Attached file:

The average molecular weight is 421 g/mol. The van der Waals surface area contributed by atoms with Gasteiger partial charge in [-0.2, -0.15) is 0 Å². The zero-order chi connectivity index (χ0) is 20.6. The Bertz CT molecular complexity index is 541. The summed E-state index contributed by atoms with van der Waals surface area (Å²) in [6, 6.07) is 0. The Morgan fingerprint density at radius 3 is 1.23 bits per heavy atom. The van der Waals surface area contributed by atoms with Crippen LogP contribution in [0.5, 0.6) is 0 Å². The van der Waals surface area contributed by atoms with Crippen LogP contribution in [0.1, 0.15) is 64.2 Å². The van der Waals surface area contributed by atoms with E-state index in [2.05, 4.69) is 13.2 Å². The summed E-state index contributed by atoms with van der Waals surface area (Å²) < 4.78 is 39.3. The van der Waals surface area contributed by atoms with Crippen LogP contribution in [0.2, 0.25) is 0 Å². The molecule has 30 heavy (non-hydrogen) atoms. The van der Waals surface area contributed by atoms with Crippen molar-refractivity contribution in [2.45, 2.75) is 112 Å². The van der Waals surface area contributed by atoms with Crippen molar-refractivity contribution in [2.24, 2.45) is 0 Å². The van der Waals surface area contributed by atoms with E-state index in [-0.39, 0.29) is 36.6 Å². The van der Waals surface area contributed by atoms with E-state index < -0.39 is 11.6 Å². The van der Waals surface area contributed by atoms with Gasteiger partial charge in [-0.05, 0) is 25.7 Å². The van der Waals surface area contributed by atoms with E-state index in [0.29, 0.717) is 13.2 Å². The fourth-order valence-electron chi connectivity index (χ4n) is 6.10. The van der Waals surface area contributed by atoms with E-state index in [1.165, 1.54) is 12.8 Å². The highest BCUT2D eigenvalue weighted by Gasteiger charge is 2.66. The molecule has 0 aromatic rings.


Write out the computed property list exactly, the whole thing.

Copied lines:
The average molecular weight is 421 g/mol. The van der Waals surface area contributed by atoms with Gasteiger partial charge in [-0.2, -0.15) is 0 Å². The zero-order chi connectivity index (χ0) is 20.6. The Bertz CT molecular complexity index is 541. The summed E-state index contributed by atoms with van der Waals surface area (Å²) in [6, 6.07) is 0. The Morgan fingerprint density at radius 3 is 1.23 bits per heavy atom. The van der Waals surface area contributed by atoms with Crippen LogP contribution in [0.5, 0.6) is 0 Å². The van der Waals surface area contributed by atoms with Crippen LogP contribution in [0.1, 0.15) is 64.2 Å². The van der Waals surface area contributed by atoms with E-state index in [2.05, 4.69) is 13.2 Å². The summed E-state index contributed by atoms with van der Waals surface area (Å²) < 4.78 is 39.3. The van der Waals surface area contributed by atoms with Crippen LogP contribution in [0.2, 0.25) is 0 Å². The molecule has 30 heavy (non-hydrogen) atoms. The van der Waals surface area contributed by atoms with Crippen molar-refractivity contribution in [2.45, 2.75) is 112 Å². The van der Waals surface area contributed by atoms with Crippen molar-refractivity contribution in [2.24, 2.45) is 0 Å². The van der Waals surface area contributed by atoms with E-state index in [-0.39, 0.29) is 36.6 Å². The van der Waals surface area contributed by atoms with E-state index < -0.39 is 11.6 Å². The van der Waals surface area contributed by atoms with Gasteiger partial charge in [-0.05, 0) is 25.7 Å². The van der Waals surface area contributed by atoms with E-state index in [0.29, 0.717) is 13.2 Å². The fourth-order valence-electron chi connectivity index (χ4n) is 6.10. The van der Waals surface area contributed by atoms with E-state index in [1.165, 1.54) is 12.8 Å². The highest BCUT2D eigenvalue weighted by Gasteiger charge is 2.66. The molecule has 0 aromatic rings.